One of Canada’s biggest public pension funds, Québec’s CDPQ, has added a 50% stake in a Montréal road and bridge concession to its growing portfolio of domestic, province-oriented real assets, affirming its leading role in the country’s infrastructure space.
The transaction values the 7.2km toll network at C$710 million (US$530 million) and represents the second major partnership between CDPQ and Transurban, one of the world’s largest operators in the sector, following the fund's 2021 investment in WestConnex, Australia’s largest road infrastructure project.
It is still comes nowhere near CDPQ’s biggest investment in Québec’s infrastructure: a 70% equity stake in the Réseau Express Métropolitain (REM) project in Montréal, a 67-km, light rail, high-frequency network, worth C$2.95 billion at the close of financing in August 2018. Initial operations are due to start this year.
The Canada Pension Plan Investment Board (CPP Investments) made the biggest PPF investment in Canadian road infrastructure in 2019, acquiring 10% equity stake of 407 International, which holds a concession over the 108km 407 Express Toll Route (407 ETR) in Ontario for C$3 billion. It first invested in 407 International in 2010, when it acquired control of a 40% holding in the business through two separate transactions.
Canadian PPFs have prioritized roads, which comprise 32% of total investment value, followed by oil and gas infrastructure (28%), utilities (17%), transportation (13%), renewables (9%), and timberlands (1%).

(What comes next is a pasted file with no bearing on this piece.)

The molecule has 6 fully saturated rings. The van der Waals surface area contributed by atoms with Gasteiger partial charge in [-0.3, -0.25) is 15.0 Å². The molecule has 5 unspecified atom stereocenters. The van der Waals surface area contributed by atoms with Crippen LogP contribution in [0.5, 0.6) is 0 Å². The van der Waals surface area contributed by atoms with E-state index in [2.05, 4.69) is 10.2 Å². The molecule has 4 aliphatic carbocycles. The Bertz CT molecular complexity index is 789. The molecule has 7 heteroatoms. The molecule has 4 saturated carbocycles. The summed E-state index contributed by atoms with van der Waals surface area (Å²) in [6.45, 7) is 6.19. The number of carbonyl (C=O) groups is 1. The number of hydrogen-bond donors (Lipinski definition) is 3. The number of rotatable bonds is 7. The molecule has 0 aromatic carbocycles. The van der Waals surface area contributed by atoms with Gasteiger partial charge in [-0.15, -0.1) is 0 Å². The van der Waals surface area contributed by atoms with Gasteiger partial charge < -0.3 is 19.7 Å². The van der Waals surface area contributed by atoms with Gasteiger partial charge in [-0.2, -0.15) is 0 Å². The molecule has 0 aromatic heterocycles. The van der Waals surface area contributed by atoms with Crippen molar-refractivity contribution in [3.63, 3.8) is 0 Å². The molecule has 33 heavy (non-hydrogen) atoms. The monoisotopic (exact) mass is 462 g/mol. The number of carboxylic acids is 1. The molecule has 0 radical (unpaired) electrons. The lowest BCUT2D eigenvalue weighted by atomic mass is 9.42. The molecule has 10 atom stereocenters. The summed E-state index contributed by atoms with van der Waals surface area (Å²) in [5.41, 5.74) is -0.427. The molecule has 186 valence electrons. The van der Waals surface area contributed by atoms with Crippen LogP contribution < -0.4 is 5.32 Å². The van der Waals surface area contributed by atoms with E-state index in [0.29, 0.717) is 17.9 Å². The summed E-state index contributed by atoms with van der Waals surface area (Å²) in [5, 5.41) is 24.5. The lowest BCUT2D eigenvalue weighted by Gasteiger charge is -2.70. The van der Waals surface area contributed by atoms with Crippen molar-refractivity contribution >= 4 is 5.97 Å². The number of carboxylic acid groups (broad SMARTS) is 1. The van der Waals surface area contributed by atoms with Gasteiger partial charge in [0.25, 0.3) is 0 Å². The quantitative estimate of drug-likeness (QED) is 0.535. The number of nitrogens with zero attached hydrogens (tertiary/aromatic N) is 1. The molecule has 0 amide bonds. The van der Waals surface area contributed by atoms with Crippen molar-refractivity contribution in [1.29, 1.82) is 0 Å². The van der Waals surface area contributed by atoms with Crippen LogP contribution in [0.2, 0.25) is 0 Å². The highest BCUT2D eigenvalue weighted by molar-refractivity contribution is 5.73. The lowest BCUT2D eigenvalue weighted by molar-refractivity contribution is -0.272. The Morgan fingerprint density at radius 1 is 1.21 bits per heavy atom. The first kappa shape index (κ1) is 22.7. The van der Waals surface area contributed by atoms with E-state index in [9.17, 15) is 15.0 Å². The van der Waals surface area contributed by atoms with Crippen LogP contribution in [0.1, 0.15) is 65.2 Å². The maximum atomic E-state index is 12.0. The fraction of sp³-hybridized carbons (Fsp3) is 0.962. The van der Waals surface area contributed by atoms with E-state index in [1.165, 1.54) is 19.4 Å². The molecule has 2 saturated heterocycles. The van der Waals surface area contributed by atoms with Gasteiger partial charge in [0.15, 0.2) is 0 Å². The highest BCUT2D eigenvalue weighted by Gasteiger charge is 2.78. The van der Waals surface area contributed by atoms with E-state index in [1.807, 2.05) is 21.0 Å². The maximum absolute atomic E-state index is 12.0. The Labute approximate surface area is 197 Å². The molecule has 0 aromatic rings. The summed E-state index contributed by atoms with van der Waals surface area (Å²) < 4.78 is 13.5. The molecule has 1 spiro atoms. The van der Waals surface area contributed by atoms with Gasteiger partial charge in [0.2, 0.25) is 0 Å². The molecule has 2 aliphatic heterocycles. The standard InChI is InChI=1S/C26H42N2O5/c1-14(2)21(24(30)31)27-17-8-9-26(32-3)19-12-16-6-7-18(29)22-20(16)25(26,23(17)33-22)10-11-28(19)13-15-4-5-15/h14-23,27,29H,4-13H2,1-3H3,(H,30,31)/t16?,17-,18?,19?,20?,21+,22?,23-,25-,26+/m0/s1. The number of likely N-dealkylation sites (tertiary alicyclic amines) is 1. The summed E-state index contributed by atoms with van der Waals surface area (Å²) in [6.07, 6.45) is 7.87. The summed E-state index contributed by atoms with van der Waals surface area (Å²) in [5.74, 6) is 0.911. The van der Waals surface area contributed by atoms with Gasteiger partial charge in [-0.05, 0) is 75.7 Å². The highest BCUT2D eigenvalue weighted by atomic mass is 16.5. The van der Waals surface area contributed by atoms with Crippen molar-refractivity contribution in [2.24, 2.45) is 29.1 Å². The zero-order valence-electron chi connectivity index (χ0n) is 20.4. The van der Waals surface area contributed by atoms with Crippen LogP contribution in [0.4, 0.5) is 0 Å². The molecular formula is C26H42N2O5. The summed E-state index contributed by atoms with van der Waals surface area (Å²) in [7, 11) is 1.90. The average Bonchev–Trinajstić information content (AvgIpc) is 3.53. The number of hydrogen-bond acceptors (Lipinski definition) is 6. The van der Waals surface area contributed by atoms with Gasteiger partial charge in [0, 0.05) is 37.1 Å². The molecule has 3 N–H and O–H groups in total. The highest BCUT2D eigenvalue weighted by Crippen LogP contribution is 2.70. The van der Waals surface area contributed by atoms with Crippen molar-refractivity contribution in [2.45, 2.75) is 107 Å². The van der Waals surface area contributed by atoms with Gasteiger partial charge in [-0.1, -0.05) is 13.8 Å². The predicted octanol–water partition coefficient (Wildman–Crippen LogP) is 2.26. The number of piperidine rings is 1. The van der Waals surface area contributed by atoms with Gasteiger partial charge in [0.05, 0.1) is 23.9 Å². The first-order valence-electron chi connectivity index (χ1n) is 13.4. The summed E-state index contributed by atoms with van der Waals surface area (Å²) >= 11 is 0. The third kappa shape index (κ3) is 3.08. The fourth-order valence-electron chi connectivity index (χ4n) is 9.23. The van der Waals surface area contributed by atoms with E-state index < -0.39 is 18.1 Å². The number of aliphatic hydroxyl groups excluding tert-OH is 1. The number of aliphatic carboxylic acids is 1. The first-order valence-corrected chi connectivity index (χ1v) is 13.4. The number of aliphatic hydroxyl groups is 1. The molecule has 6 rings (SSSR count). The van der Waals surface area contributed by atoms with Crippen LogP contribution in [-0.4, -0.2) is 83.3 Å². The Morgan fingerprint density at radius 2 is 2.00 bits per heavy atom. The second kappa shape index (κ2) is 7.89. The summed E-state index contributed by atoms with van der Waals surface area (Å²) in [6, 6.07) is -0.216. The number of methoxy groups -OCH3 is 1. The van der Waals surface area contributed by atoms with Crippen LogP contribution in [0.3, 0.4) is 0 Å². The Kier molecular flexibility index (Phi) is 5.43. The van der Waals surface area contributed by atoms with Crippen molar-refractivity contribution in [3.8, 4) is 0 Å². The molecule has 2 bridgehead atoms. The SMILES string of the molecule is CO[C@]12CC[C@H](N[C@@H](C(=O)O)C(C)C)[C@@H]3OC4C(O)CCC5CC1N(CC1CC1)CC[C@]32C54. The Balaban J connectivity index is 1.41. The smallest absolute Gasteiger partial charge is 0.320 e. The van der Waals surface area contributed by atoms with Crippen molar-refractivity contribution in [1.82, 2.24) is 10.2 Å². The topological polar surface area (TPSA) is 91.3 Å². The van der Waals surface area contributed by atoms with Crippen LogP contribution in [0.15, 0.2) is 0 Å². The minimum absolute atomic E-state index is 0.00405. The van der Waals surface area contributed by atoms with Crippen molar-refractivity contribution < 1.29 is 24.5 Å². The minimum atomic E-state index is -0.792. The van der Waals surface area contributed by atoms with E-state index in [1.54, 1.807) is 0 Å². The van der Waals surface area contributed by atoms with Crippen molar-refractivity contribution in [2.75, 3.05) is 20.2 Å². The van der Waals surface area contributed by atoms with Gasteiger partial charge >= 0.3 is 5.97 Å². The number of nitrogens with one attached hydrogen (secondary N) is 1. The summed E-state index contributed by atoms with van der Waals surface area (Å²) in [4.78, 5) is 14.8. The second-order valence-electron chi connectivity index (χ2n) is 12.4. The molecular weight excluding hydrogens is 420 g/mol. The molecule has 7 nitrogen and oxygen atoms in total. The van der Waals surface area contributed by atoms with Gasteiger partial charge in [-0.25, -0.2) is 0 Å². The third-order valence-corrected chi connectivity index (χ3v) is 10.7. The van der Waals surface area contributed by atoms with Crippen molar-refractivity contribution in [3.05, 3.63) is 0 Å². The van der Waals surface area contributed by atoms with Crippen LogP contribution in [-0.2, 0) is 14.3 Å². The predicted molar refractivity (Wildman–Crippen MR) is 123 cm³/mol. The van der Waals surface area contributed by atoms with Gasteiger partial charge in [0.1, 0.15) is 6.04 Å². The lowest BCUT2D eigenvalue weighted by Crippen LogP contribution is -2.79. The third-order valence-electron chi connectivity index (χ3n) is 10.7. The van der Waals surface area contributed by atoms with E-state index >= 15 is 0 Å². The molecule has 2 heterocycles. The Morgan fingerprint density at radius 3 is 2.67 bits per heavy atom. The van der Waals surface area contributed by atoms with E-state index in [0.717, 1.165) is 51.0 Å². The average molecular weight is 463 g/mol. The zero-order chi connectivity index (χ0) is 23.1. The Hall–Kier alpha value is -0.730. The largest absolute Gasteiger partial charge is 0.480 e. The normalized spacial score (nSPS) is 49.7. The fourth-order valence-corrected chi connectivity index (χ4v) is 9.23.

Canadian public pension funds have invested around US$15 billion in Canadian infrastructure since 2012, of which around a third has been invested by CDPQ targeting the home province, Québec. The second biggest state-owned investor, representing over a quarter of the total, is Alberta Investment Management Corporation (AIMCo), which invests on behalf of 31 pension, endowment and government funds including the province’s SWF, Alberta Heritage Savings Trust Fund, and 368,000 public sector employees. The federal-level public pension fund CPP Investments, Canada’s biggest, represents just 20% of the total Canadian PPF commitment to national infrastructure.
Infrastructure also allows state-owned investors an opportunity to add value to assets and expand portfolios. In an increasingly uncertain environment of lower growth and higher inflation, infrastructure is an attractive sector of investment as it is a tangible asset which retains a residual value. At the same time, it provides a predictable long-term cashflow that chimes with the inter-generational horizon of state-owned investors.
Canadian PPFs may well look increasingly at domestic infrastructure with their superior ability to originate deals in the domestic market. The only barrier is the lack of opportunities, but that may recede in renewables as wind, solar, tidal and hydro power projects come to the fore, resonating with these funds’ net zero ambitions. At present, AIMCo is the leading Canadian PPF in the segment, although it is Canada’s sixth biggest PPF by assets under management. If the likes of CPP Investments and CDPQ weigh into the sector, they could provide a major boost to Canada’s energy transition.